Joe Wright has style. He’s the kind of sumptuously visual director you either love or hate, which may explain why a Best Director Oscar nomination has eluded him so far, even when his signature period dramas land Oscar nods galore, from literary adaptations “Pride & Prejudice” (four, including Keira Knightley for Best Actress), “Atonement” (seven, including Saoirse Ronan for Supporting Actress), and “Anna Karenina” (four, including Costume Designer winner Jacqueline Durran) to Winston Churchill war picture “Darkest Hour” (six, including wins for Best Actor Gary Oldman and Best Makeup and Hair).
The British director also takes fliers on movies that occasionally miss the mark, such as Los Angeles homeless drama “The Soloist,” Disney fantasy “Pan,” and Hitchcockian thriller “The Woman in the Window,” a Fox orphan that previewed badly and was sold by Disney to Netflix during the pandemic.
The director didn’t waste any time jumping into a new project. He’d nurtured the idea of making a movie of “Cyrano” since 2018, when he went to see his partner Haley Bennett play Roxanne in writer-director Erica Schmidt’s Goodspeed Opera House musical re-imagining of the Edmond Rostand classic “Cyrano de Bergerac,” starring Schmidt’s husband Peter Dinklage in the title role — without a prosthetic nose.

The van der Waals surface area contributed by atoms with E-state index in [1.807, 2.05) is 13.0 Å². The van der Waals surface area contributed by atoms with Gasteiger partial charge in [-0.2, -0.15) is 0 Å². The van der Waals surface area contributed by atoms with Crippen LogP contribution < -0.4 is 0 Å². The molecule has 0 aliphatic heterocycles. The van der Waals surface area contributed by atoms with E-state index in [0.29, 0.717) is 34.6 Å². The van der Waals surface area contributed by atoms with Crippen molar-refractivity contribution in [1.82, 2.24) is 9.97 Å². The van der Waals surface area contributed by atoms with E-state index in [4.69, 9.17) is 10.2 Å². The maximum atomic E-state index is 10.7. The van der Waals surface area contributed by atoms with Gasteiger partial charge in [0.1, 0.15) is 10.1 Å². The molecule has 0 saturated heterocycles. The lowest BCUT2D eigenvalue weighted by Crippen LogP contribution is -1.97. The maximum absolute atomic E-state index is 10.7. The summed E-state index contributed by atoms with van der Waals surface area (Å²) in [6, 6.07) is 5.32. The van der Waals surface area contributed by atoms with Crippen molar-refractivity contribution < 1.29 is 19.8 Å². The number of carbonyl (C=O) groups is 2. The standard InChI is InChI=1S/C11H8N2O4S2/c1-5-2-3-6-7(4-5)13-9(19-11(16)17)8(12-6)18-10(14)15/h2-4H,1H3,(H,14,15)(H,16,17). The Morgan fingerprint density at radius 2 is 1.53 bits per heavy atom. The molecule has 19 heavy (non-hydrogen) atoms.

“The idea was to have the character not talk about what they feel is unlovable about themselves,” Schmidt told IndieWire over the phone. “To me, that felt obvious: We all feel something about us is hideous. Peter’s size has nothing to do with what makes him successful in this role. The things that make Peter right for this role are his intelligence and his wit and facility with language. He has something in common with this character: ‘I don’t trust you’ll see me for who I am.’ Which is different from feeling unlovable.”
All of Wright’s films center on his characters’ struggles to connect, so it makes sense that he’d respond to Cyrano, who expresses his love for Roxanne by writing her witty love songs for the inarticulate Christian (Kelvin Harrison, Jr.) to sing. Schmidt enlisted The National to work with her on a sung-through musical. “I wanted the songs to be the heartbeat and the poetry of the piece, because Cyrano is a poet and a wordsmith,” she said. “The songs are about unrequited love, and simultaneously, these grand notions of self.”